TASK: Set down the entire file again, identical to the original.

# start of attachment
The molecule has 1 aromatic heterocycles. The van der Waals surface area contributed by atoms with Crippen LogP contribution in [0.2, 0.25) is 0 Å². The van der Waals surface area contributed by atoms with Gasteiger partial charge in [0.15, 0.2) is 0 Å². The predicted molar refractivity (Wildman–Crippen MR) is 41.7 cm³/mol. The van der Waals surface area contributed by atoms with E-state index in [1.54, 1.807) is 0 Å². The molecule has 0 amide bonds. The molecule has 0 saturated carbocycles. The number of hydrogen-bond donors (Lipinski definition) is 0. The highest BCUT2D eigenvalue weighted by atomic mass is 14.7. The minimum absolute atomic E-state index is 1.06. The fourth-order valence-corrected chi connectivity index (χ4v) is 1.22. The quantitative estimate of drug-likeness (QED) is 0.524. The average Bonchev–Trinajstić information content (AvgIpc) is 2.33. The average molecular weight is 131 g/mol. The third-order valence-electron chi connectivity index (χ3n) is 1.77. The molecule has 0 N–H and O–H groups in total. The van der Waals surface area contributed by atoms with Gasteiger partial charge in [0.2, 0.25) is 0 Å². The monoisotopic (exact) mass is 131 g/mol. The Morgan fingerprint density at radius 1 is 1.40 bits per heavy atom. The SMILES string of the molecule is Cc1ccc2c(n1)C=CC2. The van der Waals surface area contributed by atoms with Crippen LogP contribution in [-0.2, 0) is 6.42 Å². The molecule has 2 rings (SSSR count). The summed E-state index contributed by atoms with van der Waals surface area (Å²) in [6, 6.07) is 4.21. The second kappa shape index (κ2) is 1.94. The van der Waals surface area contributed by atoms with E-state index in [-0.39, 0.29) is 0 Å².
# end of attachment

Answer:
The molecule has 1 aromatic heterocycles. The van der Waals surface area contributed by atoms with Crippen LogP contribution in [0.2, 0.25) is 0 Å². The van der Waals surface area contributed by atoms with Gasteiger partial charge in [0.15, 0.2) is 0 Å². The predicted molar refractivity (Wildman–Crippen MR) is 41.7 cm³/mol. The van der Waals surface area contributed by atoms with E-state index in [1.54, 1.807) is 0 Å². The molecule has 0 amide bonds. The molecule has 0 saturated carbocycles. The number of hydrogen-bond donors (Lipinski definition) is 0. The highest BCUT2D eigenvalue weighted by atomic mass is 14.7. The minimum absolute atomic E-state index is 1.06. The fourth-order valence-corrected chi connectivity index (χ4v) is 1.22. The quantitative estimate of drug-likeness (QED) is 0.524. The average Bonchev–Trinajstić information content (AvgIpc) is 2.33. The average molecular weight is 131 g/mol. The third-order valence-electron chi connectivity index (χ3n) is 1.77. The molecule has 0 N–H and O–H groups in total. The van der Waals surface area contributed by atoms with Gasteiger partial charge in [0.2, 0.25) is 0 Å². The monoisotopic (exact) mass is 131 g/mol. The Morgan fingerprint density at radius 1 is 1.40 bits per heavy atom. The SMILES string of the molecule is Cc1ccc2c(n1)C=CC2. The van der Waals surface area contributed by atoms with Crippen LogP contribution in [-0.2, 0) is 6.42 Å². The molecule has 2 rings (SSSR count). The summed E-state index contributed by atoms with van der Waals surface area (Å²) in [6, 6.07) is 4.21. The second kappa shape index (κ2) is 1.94. The van der Waals surface area contributed by atoms with E-state index in [-0.39, 0.29) is 0 Å².